On October 8, 2009, Louisiana Chemical Association, Louisiana Mid-Continent Oil & Gas Association, and Baton Rouge Area Chamber ("Intervenors") moved to intervene in this action. See Dkt. # 8. That motion was granted on November 24, 2009. Federal Defendant filed an answer to the Complaint on October 29, 2009. See Dkt. # 9. On November 11, LEAN moved to dismiss State Defendant from the case, see Dkt. # 11, and, on November 12, it moved for leave to file an amended complaint. See Dkt. # 14. The Court then suspended briefing on State Defendant's motion to dismiss pending the resolution of LEAN's motion for partial dismissal and motion for leave to amend the Complaint. See Nov. 18, 2009 Minute Order. Additionally, Intervenors filed a motion for leave to file a response to LEAN's motion for partial dismissal and attached their proposed response thereto. See Dkt. # 16.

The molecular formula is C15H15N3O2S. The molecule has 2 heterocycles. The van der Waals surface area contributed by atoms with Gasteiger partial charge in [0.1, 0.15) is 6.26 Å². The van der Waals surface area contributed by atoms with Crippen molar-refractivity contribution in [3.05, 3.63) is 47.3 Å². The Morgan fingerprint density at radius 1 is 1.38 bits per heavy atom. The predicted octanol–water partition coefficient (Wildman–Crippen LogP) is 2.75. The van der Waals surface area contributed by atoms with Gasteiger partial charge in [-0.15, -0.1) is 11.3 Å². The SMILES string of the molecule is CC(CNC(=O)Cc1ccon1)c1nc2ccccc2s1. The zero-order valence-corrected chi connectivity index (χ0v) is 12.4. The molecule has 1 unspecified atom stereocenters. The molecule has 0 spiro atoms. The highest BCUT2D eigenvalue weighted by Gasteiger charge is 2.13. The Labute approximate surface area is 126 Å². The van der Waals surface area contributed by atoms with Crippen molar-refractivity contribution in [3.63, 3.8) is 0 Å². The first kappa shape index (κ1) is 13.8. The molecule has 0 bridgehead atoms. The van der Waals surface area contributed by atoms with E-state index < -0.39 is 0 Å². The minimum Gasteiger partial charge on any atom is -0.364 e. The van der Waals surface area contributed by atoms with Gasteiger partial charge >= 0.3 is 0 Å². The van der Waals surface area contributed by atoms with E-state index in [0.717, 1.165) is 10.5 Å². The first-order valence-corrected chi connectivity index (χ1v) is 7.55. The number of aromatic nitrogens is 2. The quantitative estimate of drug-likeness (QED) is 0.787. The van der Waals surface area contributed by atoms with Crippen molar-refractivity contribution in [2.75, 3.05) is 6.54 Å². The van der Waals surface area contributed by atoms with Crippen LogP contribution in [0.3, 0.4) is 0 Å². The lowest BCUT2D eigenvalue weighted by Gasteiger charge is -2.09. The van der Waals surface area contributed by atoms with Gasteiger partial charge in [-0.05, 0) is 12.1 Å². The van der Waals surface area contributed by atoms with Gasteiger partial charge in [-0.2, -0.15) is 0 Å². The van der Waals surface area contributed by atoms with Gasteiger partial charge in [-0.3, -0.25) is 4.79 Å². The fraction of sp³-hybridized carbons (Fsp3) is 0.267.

Federal Rule of Civil Procedure 41(a) governs voluntary dismissal of an action. Fed. R. Civ. P. 41(a)(1). Under Rule 41(a)(1), a plaintiff may dismiss a civil action without an order of the court by filing a notice of dismissal before the adverse party files an answer or motion for summary judgment, or by filing a stipulation of dismissal signed by all parties. Id.; Swift v. United States, 318 F.3d 250, 252 (D.C. Cir. 2003). Otherwise, under Rule 41(a)(2), "an action shall not be dismissed at the plaintiff's instance save upon order of the court and upon such terms and conditions as the court deems proper." Fed. R. Civ. P. 41(a)(2); Taragan v. Eli Lilly & Co., Inc., 838 F.2d 1337, 1339 (D.C. Cir. 1988). Dismissals under Rule 41(a)(2) "generally [are] granted in the federal courts unless the defendant would suffer prejudice other than the prospect of a second lawsuit or some tactical disadvantage." Conafay v. Wyeth Labs., 793 F.2d 350, 353 (D.C. Cir. 1986); see also 9 Fed. Prac. & Proc. Civ. 2d § 2364. A court applying Rule 41(a)(2) therefore must consider whether the plaintiff seeks the motion for voluntary dismissal in good faith, and whether the dismissal would cause the defendant "legal prejudice" based on factors such as the defendant's trial preparation efforts, any excessive delay or lack of diligence by the plaintiff in prosecuting the action, an insufficient explanation by the plaintiff for taking non-suit, and the filing of motions for summary judgment by the defendant. In re Vitamins Antitrust Litig., 198 F.R.D. 296, 304 (D.D.C. 2000).